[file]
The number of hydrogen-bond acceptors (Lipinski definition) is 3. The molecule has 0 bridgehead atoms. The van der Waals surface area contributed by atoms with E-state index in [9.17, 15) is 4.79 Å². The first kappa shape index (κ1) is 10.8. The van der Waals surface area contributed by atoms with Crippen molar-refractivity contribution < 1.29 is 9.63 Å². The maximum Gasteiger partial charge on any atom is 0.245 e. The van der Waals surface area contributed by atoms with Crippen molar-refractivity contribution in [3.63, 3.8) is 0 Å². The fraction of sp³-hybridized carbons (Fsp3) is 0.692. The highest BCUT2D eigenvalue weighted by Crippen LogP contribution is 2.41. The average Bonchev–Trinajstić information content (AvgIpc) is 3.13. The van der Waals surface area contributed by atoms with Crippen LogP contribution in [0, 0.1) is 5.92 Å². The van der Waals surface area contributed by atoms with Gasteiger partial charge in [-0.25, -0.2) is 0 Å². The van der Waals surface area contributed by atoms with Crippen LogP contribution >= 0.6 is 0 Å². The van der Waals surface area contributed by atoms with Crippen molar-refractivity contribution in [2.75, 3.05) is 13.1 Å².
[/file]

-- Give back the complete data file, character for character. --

The number of hydrogen-bond acceptors (Lipinski definition) is 3. The molecule has 0 bridgehead atoms. The van der Waals surface area contributed by atoms with E-state index in [9.17, 15) is 4.79 Å². The first kappa shape index (κ1) is 10.8. The van der Waals surface area contributed by atoms with Crippen molar-refractivity contribution < 1.29 is 9.63 Å². The maximum Gasteiger partial charge on any atom is 0.245 e. The van der Waals surface area contributed by atoms with Crippen molar-refractivity contribution in [3.63, 3.8) is 0 Å². The fraction of sp³-hybridized carbons (Fsp3) is 0.692. The highest BCUT2D eigenvalue weighted by Crippen LogP contribution is 2.41. The average Bonchev–Trinajstić information content (AvgIpc) is 3.13. The van der Waals surface area contributed by atoms with Crippen LogP contribution in [0, 0.1) is 5.92 Å². The van der Waals surface area contributed by atoms with Gasteiger partial charge in [-0.25, -0.2) is 0 Å². The van der Waals surface area contributed by atoms with Crippen LogP contribution >= 0.6 is 0 Å². The van der Waals surface area contributed by atoms with Crippen molar-refractivity contribution in [2.75, 3.05) is 13.1 Å².